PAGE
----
With Hurricane Irma dominating the news cycle, coverage of Hurricane Harvey has died down. Yet as of September 1, Texan authorities have estimated that Harvey is to blame for at least 39 deaths.
That number is expected to grow as more bodies are discovered in the wreckage.
The complete and utter destruction caused by the sustained flooding displaced thousands of people and created a disaster of historic proportions.
While 90% of all U.S. natural disasters declared by the President involve some sort of flooding, the flooding in Houston and the surrounding areas is unlike any other flood Texas has experienced. It is so extreme that Texas Governor Greg Abbott announced his state may need around $125 billion from the federal government in order to recover.
Some reports estimate the true cost of recovery even higher. NBC News cites a report from catastrophe recovery firm RMS that estimates that the wind, storm surge, and flood damages could amount to between $70 billion and $90 billion alone. Add that to the Moody’s Analytics estimate that the damages to homes, businesses, and public infrastructure could be upwards of $65 billion, along with an additional $10 billion in lost economic output.
Many people are wondering exactly where this money will come from. In the past, states have relied on the Federal Emergency Management Agency for financial aid, but the agency’s flood insurance plan is whittling down to almost nothing. Inevitably, some Texas residents will have to pick up some of the costs of repairing their homes and vehicles themselves while they wait for aid from FEMA. As of August 28, FEMA officials expected more than 450,000 people to apply for emergency aid in the wake of Hurricane Harvey.
Last week, President Trump and Democratic party leaders joined forces for a rare show of bipartisanship. In a continuing resolution to fund the government, they secured $15 billion in Harvey relief. According to Business Insider, the funds include “$7.4 billion for the Federal Emergency Management Agency, $7.4 billion for the Department of Housing and Urban Development, and $450 million for the Small Business Administration.”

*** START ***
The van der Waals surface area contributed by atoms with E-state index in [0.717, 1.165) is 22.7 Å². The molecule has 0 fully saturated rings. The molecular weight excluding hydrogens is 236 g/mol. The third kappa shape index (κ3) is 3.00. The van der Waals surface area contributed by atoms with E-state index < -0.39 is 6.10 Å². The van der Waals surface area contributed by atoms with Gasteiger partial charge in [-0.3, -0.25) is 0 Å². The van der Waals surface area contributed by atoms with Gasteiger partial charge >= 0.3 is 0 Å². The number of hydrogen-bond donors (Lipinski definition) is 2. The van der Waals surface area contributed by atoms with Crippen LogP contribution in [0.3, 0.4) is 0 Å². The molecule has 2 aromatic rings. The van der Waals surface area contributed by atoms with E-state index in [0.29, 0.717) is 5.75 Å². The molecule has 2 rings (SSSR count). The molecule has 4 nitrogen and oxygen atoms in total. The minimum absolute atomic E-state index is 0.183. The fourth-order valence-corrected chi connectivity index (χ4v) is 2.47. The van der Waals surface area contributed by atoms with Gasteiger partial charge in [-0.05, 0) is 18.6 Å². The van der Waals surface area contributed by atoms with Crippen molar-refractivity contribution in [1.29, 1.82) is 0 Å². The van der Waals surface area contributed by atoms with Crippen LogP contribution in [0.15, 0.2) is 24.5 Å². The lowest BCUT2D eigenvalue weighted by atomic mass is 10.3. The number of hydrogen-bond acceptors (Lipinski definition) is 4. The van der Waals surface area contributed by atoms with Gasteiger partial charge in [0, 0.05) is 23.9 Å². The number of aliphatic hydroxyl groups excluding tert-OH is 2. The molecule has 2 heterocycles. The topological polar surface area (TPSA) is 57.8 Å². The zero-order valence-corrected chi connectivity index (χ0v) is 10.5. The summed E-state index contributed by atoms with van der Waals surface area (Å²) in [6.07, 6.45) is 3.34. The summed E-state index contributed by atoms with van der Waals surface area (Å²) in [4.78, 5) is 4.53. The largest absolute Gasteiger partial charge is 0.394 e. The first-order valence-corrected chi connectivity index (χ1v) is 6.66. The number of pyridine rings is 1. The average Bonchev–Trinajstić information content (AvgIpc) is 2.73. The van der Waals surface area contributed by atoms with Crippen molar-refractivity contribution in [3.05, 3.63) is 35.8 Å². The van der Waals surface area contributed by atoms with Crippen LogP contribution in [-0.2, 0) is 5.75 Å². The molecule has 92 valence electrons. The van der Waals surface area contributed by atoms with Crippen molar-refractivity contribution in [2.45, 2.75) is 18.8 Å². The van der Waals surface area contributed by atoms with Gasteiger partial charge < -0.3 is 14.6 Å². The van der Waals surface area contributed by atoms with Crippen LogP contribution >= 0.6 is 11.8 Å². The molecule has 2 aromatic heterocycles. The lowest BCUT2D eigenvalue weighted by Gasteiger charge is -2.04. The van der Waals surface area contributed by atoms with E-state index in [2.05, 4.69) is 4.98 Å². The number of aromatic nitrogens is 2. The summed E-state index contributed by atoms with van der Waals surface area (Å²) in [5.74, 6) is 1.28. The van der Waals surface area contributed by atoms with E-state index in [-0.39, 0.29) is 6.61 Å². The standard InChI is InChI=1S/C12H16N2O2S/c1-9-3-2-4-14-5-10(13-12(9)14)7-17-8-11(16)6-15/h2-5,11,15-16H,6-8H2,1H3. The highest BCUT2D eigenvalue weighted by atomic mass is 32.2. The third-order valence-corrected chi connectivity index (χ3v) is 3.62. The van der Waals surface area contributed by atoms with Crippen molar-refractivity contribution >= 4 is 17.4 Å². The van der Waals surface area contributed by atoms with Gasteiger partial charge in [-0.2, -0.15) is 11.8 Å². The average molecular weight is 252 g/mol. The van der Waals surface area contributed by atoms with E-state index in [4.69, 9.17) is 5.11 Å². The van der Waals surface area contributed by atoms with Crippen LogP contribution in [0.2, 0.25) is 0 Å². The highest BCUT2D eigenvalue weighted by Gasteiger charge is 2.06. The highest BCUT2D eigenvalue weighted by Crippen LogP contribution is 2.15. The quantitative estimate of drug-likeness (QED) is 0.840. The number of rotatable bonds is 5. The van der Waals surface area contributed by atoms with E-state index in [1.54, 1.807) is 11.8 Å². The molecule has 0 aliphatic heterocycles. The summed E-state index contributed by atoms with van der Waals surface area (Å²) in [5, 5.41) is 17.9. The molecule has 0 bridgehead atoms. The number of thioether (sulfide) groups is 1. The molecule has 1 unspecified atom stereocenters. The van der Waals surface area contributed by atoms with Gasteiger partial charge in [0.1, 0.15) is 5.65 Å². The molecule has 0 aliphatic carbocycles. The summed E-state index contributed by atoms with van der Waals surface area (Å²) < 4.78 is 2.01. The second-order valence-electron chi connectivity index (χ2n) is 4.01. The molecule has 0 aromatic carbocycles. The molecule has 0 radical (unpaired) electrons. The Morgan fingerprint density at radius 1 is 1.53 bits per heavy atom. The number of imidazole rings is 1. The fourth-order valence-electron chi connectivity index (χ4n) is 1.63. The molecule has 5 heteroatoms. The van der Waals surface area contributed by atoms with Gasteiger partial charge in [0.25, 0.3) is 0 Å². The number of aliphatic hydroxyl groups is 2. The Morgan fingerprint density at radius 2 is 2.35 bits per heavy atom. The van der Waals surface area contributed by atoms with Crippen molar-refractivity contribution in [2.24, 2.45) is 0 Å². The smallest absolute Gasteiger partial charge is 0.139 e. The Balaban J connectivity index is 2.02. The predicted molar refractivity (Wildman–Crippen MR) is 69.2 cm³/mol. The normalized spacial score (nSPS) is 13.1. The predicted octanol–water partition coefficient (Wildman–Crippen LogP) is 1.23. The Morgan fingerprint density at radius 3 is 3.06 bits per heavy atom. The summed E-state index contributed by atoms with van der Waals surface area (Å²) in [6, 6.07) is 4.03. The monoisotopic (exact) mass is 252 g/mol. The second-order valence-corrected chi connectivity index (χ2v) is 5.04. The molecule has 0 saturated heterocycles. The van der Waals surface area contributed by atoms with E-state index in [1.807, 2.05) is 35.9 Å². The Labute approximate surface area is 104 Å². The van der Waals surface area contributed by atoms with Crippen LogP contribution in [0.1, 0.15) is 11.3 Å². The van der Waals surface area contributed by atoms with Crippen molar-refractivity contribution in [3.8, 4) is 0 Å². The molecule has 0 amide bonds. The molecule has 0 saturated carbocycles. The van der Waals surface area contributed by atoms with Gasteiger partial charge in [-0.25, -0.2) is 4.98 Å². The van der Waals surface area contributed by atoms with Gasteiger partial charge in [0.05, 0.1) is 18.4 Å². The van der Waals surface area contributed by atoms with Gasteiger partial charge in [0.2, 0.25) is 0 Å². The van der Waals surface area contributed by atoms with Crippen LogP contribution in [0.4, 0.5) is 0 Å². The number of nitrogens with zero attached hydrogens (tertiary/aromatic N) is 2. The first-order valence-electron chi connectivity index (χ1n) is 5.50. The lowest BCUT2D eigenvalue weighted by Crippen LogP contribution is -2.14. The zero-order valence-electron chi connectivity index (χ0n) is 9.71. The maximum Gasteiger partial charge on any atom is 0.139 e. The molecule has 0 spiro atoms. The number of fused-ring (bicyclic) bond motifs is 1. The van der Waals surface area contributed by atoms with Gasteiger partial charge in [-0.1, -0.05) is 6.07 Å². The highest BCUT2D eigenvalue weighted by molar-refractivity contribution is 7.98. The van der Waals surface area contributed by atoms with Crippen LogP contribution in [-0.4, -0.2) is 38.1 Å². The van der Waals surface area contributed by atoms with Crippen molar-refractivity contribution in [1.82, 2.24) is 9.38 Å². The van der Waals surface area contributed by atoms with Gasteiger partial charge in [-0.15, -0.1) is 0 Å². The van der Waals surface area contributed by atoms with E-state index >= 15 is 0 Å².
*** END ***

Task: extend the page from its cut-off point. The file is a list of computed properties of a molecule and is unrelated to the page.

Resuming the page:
While private insurance may also cover some of the damages, uninsured homeowners face even more problems. Consider this: a 2,000 square foot home that experiences a one-inch flood of water can face almost$21,000 in damages. Some homes in the Houston area experienced flooding anywhere from four to 12 feet.
Unfortunately, there are more families in Texas without flood insurance than those with it. The Insurance Information Institute showed that on the Texan coast, only a few families actually were prepared with the right kind of protection. The coverage ranged anywhere from only 12% of homeowners in Cameron county to 41% in Galveston country actually having insurance plans.
So as of right now, there is not much word on what exactly is going to happen. There are a lot of things up in the air as the state starts down the long road to recovery.